The monastery building was made of red sandstone. The most important remnants of the church have survived – a massive main portal and intricately decorated eastern arc-shaped process passage. The monastic part, which consists of a two-level room, from which remained three well-preserved walls, has also survived. The chapter house is definitely the most magnificent (the room where the monks met for daily reading of the Bible or the books of the order). Above him are fragments of the dormitory.

Arthur’s Seat, Edinburgh

Arthur’s Seat is a hill almost in the centre of Edinburgh. This long-extinct volcano is part of Holyrood Park, and also one of the symbols of the capital of Scotland.

Arthur’s Seat is a place for hiking, a vantage point and a natural attraction of Edinburgh. High at 251m above sea level the hill in the city centre was once a volcano, and over time became one of the symbols of the capital of Scotland. Every tourist wants to get to it, but not everyone manages to do it. Of course, bad weather is often a hurdle, which deters less-prepared hill walkers.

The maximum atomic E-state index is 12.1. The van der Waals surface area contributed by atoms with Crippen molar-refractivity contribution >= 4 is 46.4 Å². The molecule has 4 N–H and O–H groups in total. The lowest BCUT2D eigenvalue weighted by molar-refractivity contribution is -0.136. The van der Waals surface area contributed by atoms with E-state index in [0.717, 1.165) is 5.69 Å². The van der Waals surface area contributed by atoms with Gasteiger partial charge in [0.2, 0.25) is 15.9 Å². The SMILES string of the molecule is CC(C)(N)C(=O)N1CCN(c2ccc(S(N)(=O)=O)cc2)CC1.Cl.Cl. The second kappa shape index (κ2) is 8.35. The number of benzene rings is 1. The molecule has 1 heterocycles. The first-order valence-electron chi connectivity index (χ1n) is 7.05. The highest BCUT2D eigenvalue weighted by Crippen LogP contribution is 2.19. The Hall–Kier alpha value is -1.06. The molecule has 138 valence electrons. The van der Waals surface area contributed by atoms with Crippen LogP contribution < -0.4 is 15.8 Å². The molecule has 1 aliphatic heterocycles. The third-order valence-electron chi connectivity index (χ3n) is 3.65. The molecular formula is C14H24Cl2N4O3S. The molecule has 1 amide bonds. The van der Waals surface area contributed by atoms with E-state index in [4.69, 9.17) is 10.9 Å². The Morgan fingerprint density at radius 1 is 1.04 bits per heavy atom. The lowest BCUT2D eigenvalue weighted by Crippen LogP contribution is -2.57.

Arthur’s Hill in Edinburgh is a vast green area that directly encourages numerous hikes. The Radical Road route takes up to 30 minutes (2.1 km) on foot to the top of the hill, and of course you have a great view of the area.

On the hill there are small lakes, ruins of the chapel of St. Anthony, as well as unusual natural formations: Salisbury cliffs (Salisbury Crags) and Samson’s Ribs (46 meters high) – basalt rocks with a characteristic shape. The views from Arthur’s seat are unbeatable and every effort to climb that hill will be rewarded.

Quiraing, Isle of Skye

The Isle of Skye is the An-Eilean Sgitheany, which we can translate as an island of mists or an island of clouds. The word “Skye” probably comes from Old Norse and means “cloud”. Isle of Skye is the second largest island of Scotland and the third most popular tourist attraction just after Edinburgh and Loch Ness.